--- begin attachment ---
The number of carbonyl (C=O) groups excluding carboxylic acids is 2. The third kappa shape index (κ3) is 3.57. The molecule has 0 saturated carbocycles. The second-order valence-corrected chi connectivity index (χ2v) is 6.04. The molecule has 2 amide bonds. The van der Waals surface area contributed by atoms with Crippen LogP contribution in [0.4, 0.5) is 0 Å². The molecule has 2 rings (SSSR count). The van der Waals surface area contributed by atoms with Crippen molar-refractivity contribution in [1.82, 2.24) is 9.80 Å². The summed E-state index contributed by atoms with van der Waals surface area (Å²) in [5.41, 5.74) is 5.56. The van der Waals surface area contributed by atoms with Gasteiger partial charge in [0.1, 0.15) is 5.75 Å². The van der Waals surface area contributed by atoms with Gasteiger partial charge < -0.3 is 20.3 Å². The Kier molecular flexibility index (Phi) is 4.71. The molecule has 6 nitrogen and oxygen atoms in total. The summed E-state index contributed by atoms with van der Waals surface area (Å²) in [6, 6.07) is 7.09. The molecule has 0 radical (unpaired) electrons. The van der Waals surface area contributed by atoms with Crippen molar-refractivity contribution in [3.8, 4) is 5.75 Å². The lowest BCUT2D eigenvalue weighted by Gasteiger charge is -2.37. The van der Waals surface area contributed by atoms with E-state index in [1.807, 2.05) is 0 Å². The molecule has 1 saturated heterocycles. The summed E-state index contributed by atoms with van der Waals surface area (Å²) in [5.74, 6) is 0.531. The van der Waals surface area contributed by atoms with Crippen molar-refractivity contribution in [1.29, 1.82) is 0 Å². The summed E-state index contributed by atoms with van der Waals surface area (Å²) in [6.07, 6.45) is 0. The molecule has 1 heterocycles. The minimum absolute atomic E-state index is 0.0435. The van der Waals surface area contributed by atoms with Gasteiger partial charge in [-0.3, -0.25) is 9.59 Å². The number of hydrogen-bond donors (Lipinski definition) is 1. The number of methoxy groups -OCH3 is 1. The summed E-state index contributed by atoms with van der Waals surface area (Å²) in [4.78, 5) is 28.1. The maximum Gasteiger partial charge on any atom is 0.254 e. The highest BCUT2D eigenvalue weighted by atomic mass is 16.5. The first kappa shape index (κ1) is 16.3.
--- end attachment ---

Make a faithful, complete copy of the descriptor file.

The number of carbonyl (C=O) groups excluding carboxylic acids is 2. The third kappa shape index (κ3) is 3.57. The molecule has 0 saturated carbocycles. The second-order valence-corrected chi connectivity index (χ2v) is 6.04. The molecule has 2 amide bonds. The van der Waals surface area contributed by atoms with Crippen LogP contribution in [0.4, 0.5) is 0 Å². The molecule has 2 rings (SSSR count). The van der Waals surface area contributed by atoms with Crippen molar-refractivity contribution in [1.82, 2.24) is 9.80 Å². The summed E-state index contributed by atoms with van der Waals surface area (Å²) in [5.41, 5.74) is 5.56. The van der Waals surface area contributed by atoms with Gasteiger partial charge in [0.1, 0.15) is 5.75 Å². The van der Waals surface area contributed by atoms with Gasteiger partial charge < -0.3 is 20.3 Å². The Kier molecular flexibility index (Phi) is 4.71. The molecule has 6 nitrogen and oxygen atoms in total. The summed E-state index contributed by atoms with van der Waals surface area (Å²) in [6, 6.07) is 7.09. The molecule has 0 radical (unpaired) electrons. The van der Waals surface area contributed by atoms with Crippen molar-refractivity contribution in [3.8, 4) is 5.75 Å². The lowest BCUT2D eigenvalue weighted by Gasteiger charge is -2.37. The van der Waals surface area contributed by atoms with E-state index in [1.807, 2.05) is 0 Å². The molecule has 1 saturated heterocycles. The summed E-state index contributed by atoms with van der Waals surface area (Å²) in [5.74, 6) is 0.531. The van der Waals surface area contributed by atoms with Crippen molar-refractivity contribution in [1.29, 1.82) is 0 Å². The summed E-state index contributed by atoms with van der Waals surface area (Å²) in [6.07, 6.45) is 0. The molecule has 1 heterocycles. The minimum absolute atomic E-state index is 0.0435. The van der Waals surface area contributed by atoms with Gasteiger partial charge in [-0.3, -0.25) is 9.59 Å². The number of hydrogen-bond donors (Lipinski definition) is 1. The number of methoxy groups -OCH3 is 1. The summed E-state index contributed by atoms with van der Waals surface area (Å²) in [4.78, 5) is 28.1. The maximum Gasteiger partial charge on any atom is 0.254 e. The highest BCUT2D eigenvalue weighted by atomic mass is 16.5. The first kappa shape index (κ1) is 16.3.